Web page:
Technology

Verizon offers no-tracking search engine, promises to protect your privacy

Enlarge / Verizon's OneSearch, a privacy-focused search engine.Verizon

Verizon today launched a new search engine, claiming that its "OneSearch" service will offer users more privacy than the standard options in a market dominated by Google.

Verizon's actual search results are provided by Microsoft's Bing, but Verizon added several privacy-focused features—while retaining the ability to serve contextual ads.

"To allow for a free search engine experience, OneSearch is an ad-supported platform," Verizon said in its announcement. "Ads will be contextual, based on factors like search keywords, not cookies or browsing history."

Verizon already offered one well-known search engine, namely Yahoo's, as a result of buying Yahoo's operating business for $4.48 billion in 2017. Yahoo's search results are also provided by Bing, but they don't come with the same privacy promises.

Verizon said OneSearch comes with these privacy-focused features:

  • No cookie tracking, retargeting, or personal profiling
  • No sharing of personal data with advertisers
  • No storing of user search history

Under the search bar is a toggle to turn on "Advanced Privacy Mode." This "encrypts your search terms and search URL, masking your search intent from third parties," Verizon says. The resulting "encrypted search results link will expire within an hour, adding another layer of privacy in the event that multiple people use the same device or if a search results link is shared with a friend," Verizon says.

The Verizon search engine homepage says, "OneSearch doesn't use cookies. Period." Chrome detected that OneSearch did set one cookie on my computer, so that statement seems to be exaggerated. The EFF's Privacy Badger detected a potential tracker that's tied to the u.yimg.com domain, indicating a connection between OneSearch and Yahoo's image service. What Verizon apparently means is that it doesn't use cookies to build ad-targeting profiles.

Verizon uses your IP address to determine your "general location," helping it deliver location-specific search results. Verizon said that "We only ever infer location data up to the city level of specificity for search localization purposes."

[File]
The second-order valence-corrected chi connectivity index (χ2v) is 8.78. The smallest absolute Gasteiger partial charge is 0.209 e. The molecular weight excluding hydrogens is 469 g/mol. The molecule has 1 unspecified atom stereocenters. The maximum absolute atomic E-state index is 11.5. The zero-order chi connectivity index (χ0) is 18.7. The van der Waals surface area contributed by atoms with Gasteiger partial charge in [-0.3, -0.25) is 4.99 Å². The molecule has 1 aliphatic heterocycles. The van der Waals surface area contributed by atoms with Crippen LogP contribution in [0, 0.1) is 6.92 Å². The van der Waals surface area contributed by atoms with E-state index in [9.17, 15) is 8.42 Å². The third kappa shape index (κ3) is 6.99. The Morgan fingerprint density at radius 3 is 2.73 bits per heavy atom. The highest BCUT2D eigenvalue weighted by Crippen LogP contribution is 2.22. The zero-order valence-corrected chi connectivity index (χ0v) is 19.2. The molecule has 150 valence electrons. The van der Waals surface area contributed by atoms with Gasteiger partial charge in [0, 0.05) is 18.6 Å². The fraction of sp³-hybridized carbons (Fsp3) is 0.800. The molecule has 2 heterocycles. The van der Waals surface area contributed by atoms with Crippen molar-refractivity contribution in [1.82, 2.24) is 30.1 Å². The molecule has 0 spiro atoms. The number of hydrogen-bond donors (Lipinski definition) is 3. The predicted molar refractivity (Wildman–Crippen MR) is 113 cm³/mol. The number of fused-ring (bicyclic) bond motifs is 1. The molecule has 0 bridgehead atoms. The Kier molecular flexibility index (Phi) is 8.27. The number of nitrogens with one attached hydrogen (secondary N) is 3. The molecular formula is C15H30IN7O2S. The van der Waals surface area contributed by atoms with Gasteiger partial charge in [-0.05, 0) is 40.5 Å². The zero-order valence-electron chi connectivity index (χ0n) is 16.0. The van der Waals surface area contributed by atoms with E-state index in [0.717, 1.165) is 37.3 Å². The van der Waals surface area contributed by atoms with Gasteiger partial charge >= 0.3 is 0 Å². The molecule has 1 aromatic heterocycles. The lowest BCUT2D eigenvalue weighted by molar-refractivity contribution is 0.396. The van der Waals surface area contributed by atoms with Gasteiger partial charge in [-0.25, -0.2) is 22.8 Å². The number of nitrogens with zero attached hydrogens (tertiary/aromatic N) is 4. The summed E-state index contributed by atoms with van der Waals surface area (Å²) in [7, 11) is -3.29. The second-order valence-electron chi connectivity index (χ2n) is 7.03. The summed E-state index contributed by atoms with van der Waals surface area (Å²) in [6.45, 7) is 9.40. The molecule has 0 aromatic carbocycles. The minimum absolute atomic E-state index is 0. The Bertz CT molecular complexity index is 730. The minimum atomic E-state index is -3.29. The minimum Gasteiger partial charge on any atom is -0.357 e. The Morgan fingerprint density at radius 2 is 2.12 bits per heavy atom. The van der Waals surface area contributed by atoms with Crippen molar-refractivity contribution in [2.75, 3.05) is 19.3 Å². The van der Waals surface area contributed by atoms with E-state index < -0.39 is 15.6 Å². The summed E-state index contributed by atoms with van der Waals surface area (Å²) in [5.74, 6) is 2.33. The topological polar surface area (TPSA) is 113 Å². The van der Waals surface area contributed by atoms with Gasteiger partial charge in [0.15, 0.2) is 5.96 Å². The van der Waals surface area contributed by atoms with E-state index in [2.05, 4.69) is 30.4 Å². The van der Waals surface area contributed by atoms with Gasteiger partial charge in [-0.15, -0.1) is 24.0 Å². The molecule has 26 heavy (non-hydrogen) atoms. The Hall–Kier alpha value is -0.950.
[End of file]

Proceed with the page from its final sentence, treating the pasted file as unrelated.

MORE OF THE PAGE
Each contextual ad is based only "on each individual search that you perform," and it does not take into account "any of your previous search history or any other personal data that identifies you," Verizon says. Some anonymized information is shared with advertisers, the OneSearch privacy policy says:

For example, if you search for "flower shops" we may display an advertisement/search result for one or more flower shops. We will sometimes provide your Search Query and/or your general location to advertising partners in order to provide you with advertisements/search results but the information they receive is never identifiable to you as we do not provide your IP Address to any advertising partners.

Verizons failed media ventures

OneSearch is delivered by Verizon Media, the division based largely on Verizon acquisitions Yahoo and AOL. Verizon Media has failed to compete effectively against Google and Facebook in the online advertising market, and it has suffered multiple rounds of layoffs. Verizon has pursued various media ventures outside its core telecom business, such as the Go90 video service that was unpopular and shut down after less than three years.

While OneSearch is available on the Web today, Verizon said that mobile apps for Android and iOS will come later this month. Verizon said that OneSearch is initially available in North America and will be available in countries outside North America "soon."

How OneSearch works

The OneSearch privacy notice offers a breakdown of what happens after you enter a search query. The process involves Verizon, Microsoft's Bing, and other unnamed companies.

Here's a summary of how it works:

  1. Your IP address, search query, and user agent are transferred over HTTPS to Verizon servers. The user agent generally includes data about the browser, operating system, and type of device and app you're using to make the search.
  2. Verizon derives your city-level location data from your IP address and then sends your IP address, user agent, search query, and location data to Microsoft's Bing "so that the actual search request can be made through their search engine."
  3. Bing provides the search results to Verizon, and then Verizon's automated process "work[s] with our Search Partners to provide you with contextual advertisements and/or search results." Verizon describes the "search partners" vaguely as "certain companies providing search result optimization input" and says they "are not provided with your personal data."
  4. Verizon will store your IP address for four days "for the purpose of network traffic protection" and then permanently delete the IP address.
  5. Bing will continue to store the IP address, search query, and user agent, also for network traffic protection. After four days, Bing "obfuscates the IP address."

Additionally, Verizon says it stores your IP address, search query, and user agent "in different servers in such a way that they are not able to be connected."

Do you trust Verizon?

Verizon is an unlikely candidate to launch a product whose entire pitch is based on privacy. In March 2016, Verizon agreed to pay a $1.35 million fine and give users more control over "supercookies" that were used to identify cusRead More – Source

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